Written by: Bill Sherman on Tuesday, 4 June 2013, 8:49 PM
If you haven’t seen this amazing video, first grab a tissue. Watch the video, and then join me below the video for a discussion.
The Magic Inside Childrens’ Hospitals
I’ve personally never been a cancer patient, but I have a lot of experience with childrens’ hospitals. They’re often some of the most amazing places on earth. You might think that they would be dour or gloomy, but that’s not the case. Instead, they’re often very vibrant and vital. Go to the playroom in a childrens’ hospital and you’ll see kids fully-focused on having fun.
The Power of the Frame: An IV Case
Children who enter the AC Camargo Cancer Center have their own superhero entrance, their IV bags are encased within superhero insignia, and they play in a game room decorated as the “Hall of Justice”. More importantly, the children receive a frame tale—an comic books explains how a superhero lost their powers and relied on expert doctors to help them regain their strength.
This video shows an amazing insight into how we typically frame experiences vs. how we should frame experiences. We could (and usually do) frame chemo drugs as “painful” with many side-effects. But we could also frame them another way, as a powerful serum designed to help patients recover.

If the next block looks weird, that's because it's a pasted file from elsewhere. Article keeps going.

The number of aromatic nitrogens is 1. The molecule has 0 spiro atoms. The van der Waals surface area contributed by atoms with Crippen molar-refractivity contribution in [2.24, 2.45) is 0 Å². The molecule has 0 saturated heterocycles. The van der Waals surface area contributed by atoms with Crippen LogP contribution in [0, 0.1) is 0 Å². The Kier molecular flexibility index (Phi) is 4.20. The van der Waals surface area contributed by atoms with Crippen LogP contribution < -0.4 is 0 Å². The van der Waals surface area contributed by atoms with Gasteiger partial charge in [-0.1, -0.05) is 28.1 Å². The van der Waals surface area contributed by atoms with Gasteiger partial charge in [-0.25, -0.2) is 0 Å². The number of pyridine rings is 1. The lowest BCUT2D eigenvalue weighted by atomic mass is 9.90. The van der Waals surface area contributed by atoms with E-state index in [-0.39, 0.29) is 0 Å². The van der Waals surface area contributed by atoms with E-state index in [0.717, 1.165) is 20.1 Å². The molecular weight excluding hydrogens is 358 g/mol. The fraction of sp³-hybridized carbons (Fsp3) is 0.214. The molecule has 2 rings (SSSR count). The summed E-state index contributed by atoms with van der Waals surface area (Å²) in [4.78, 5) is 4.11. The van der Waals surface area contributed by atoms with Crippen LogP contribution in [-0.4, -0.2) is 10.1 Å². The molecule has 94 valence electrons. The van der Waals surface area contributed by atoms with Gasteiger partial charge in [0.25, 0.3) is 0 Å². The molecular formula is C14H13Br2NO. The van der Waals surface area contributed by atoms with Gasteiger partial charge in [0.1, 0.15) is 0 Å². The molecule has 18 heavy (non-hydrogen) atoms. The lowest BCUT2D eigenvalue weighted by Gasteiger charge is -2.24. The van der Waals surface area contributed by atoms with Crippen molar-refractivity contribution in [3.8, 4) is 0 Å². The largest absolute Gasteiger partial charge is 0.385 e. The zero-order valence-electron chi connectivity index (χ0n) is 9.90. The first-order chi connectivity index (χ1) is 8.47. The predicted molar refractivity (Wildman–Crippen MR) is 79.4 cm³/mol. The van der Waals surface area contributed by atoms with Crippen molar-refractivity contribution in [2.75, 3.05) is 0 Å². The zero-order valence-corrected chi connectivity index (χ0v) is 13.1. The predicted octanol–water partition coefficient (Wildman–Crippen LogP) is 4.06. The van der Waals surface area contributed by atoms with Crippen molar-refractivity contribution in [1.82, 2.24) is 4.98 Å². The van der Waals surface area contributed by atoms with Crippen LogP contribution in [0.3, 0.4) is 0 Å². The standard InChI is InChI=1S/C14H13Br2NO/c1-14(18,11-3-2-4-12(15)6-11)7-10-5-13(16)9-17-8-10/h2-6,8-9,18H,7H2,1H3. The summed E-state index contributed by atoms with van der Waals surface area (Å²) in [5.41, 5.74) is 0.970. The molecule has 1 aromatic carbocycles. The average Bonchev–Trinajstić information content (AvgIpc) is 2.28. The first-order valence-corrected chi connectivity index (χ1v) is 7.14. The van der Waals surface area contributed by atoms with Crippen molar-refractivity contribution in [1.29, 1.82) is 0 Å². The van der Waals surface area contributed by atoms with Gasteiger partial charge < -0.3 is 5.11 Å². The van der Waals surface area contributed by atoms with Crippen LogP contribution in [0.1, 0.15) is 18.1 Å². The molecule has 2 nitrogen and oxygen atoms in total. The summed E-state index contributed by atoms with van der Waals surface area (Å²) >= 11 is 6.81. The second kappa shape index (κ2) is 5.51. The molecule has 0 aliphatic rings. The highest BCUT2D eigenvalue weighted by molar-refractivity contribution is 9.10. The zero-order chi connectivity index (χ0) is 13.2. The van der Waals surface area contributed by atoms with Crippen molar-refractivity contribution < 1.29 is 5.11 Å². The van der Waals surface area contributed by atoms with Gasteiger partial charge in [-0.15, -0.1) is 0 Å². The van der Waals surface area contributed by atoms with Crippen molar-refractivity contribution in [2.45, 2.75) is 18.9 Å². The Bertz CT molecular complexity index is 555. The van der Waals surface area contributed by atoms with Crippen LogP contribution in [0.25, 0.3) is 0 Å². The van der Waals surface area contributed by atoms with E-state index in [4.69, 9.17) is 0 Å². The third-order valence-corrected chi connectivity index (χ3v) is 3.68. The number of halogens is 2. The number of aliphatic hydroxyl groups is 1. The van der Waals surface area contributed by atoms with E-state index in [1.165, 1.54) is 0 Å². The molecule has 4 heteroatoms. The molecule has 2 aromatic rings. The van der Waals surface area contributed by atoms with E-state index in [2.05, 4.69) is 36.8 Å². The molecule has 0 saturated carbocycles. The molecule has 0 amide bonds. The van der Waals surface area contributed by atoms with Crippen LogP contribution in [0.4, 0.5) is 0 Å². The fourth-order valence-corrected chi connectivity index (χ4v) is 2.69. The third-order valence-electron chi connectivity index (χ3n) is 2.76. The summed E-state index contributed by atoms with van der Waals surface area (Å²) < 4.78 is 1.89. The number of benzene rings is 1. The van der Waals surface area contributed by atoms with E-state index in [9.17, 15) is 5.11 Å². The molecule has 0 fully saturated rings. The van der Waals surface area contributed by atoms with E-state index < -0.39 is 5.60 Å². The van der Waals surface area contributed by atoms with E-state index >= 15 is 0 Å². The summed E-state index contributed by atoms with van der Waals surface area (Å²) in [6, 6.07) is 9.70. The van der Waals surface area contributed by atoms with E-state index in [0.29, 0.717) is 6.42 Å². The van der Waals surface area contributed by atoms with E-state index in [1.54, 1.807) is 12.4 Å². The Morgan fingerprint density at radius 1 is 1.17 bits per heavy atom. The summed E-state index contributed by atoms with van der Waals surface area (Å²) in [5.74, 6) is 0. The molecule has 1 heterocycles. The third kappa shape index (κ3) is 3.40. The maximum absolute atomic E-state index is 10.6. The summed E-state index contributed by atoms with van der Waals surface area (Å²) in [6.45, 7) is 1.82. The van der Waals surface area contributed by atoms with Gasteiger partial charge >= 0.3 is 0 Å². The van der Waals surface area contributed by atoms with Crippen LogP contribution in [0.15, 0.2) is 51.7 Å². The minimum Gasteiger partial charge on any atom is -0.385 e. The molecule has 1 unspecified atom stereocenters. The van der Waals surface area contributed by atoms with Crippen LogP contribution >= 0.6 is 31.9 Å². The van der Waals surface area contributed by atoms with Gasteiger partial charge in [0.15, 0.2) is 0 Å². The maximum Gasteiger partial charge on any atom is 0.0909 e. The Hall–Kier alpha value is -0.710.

Tough Messages at Work
In life we have to convey a lot of tough messages (leaders to employees, consultants to clients, employees to customers). However, whatever tough message you need to deliver, it’s probably not as tough as explaining cancer treatment to a pediatric patient.
The next time that you have to deliver a tough message to an audience, remember that this trio of organizations found a way to explain chemotherapy to children. And they made it amazingly cool.
Calling All Superheroes!
In the world of organizational change, I think we often follow the Mary Poppins mantra of “A Spoonful of Sugar Makes the Medicine Go Down.” But that message still focuses on the unpleasantness of the medicine. Instead, “Superhero Serum” focuses on the goal: treatment and recovery.
- Do you frame a tough experience as a “bitter pills” or as a “superhero serum”?
- Can you build a story around the message? (How has this experience helped others who are like me?)
- Can you deliver a consistent message?
You may not be able to convince Warner Brothers to let you use Batman, Wonder Woman, Superman, and the Green Lantern to help you communicate your message. You need to find your own magic.
What will your Superhero Serum be?